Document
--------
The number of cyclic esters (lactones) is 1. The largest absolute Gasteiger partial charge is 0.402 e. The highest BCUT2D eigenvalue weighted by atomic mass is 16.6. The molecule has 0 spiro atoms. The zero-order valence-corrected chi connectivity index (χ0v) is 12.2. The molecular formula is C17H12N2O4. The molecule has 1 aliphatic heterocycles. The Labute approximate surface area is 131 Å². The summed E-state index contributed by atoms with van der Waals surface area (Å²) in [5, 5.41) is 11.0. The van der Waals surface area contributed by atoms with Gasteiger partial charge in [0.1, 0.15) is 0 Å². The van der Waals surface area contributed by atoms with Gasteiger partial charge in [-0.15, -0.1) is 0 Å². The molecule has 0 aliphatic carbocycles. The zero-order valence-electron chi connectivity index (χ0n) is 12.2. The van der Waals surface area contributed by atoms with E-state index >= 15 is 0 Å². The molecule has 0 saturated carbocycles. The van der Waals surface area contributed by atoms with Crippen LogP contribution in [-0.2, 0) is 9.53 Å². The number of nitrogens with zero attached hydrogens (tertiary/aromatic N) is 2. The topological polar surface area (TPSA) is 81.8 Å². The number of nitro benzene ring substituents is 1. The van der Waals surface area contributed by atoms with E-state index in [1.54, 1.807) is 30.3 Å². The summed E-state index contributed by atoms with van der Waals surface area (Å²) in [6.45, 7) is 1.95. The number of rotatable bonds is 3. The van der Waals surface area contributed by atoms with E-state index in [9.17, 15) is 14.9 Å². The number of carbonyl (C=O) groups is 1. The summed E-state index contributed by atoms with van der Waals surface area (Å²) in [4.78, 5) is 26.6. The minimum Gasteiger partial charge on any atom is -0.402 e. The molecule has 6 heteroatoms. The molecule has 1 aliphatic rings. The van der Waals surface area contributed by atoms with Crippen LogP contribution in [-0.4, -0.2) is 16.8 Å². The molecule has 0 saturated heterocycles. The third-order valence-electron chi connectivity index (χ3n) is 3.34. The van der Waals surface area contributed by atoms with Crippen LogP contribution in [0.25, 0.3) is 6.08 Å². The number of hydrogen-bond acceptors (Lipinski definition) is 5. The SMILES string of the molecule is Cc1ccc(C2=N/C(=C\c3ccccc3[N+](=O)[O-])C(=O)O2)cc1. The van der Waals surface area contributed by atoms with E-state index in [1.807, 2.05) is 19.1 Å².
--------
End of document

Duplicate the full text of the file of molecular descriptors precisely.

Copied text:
The number of cyclic esters (lactones) is 1. The largest absolute Gasteiger partial charge is 0.402 e. The highest BCUT2D eigenvalue weighted by atomic mass is 16.6. The molecule has 0 spiro atoms. The zero-order valence-corrected chi connectivity index (χ0v) is 12.2. The molecular formula is C17H12N2O4. The molecule has 1 aliphatic heterocycles. The Labute approximate surface area is 131 Å². The summed E-state index contributed by atoms with van der Waals surface area (Å²) in [5, 5.41) is 11.0. The van der Waals surface area contributed by atoms with Gasteiger partial charge in [0.1, 0.15) is 0 Å². The van der Waals surface area contributed by atoms with Gasteiger partial charge in [-0.15, -0.1) is 0 Å². The molecule has 0 aliphatic carbocycles. The zero-order valence-electron chi connectivity index (χ0n) is 12.2. The van der Waals surface area contributed by atoms with E-state index >= 15 is 0 Å². The molecule has 0 saturated carbocycles. The van der Waals surface area contributed by atoms with Crippen LogP contribution in [-0.2, 0) is 9.53 Å². The number of nitrogens with zero attached hydrogens (tertiary/aromatic N) is 2. The topological polar surface area (TPSA) is 81.8 Å². The number of nitro benzene ring substituents is 1. The van der Waals surface area contributed by atoms with E-state index in [1.54, 1.807) is 30.3 Å². The summed E-state index contributed by atoms with van der Waals surface area (Å²) in [6.45, 7) is 1.95. The number of rotatable bonds is 3. The van der Waals surface area contributed by atoms with E-state index in [9.17, 15) is 14.9 Å². The number of carbonyl (C=O) groups is 1. The summed E-state index contributed by atoms with van der Waals surface area (Å²) in [4.78, 5) is 26.6. The minimum Gasteiger partial charge on any atom is -0.402 e. The molecule has 6 heteroatoms. The molecule has 1 aliphatic rings. The van der Waals surface area contributed by atoms with Crippen LogP contribution in [-0.4, -0.2) is 16.8 Å². The molecule has 0 saturated heterocycles. The third-order valence-electron chi connectivity index (χ3n) is 3.34. The van der Waals surface area contributed by atoms with Crippen LogP contribution in [0.25, 0.3) is 6.08 Å². The number of hydrogen-bond acceptors (Lipinski definition) is 5. The SMILES string of the molecule is Cc1ccc(C2=N/C(=C\c3ccccc3[N+](=O)[O-])C(=O)O2)cc1. The van der Waals surface area contributed by atoms with E-state index in [1.807, 2.05) is 19.1 Å².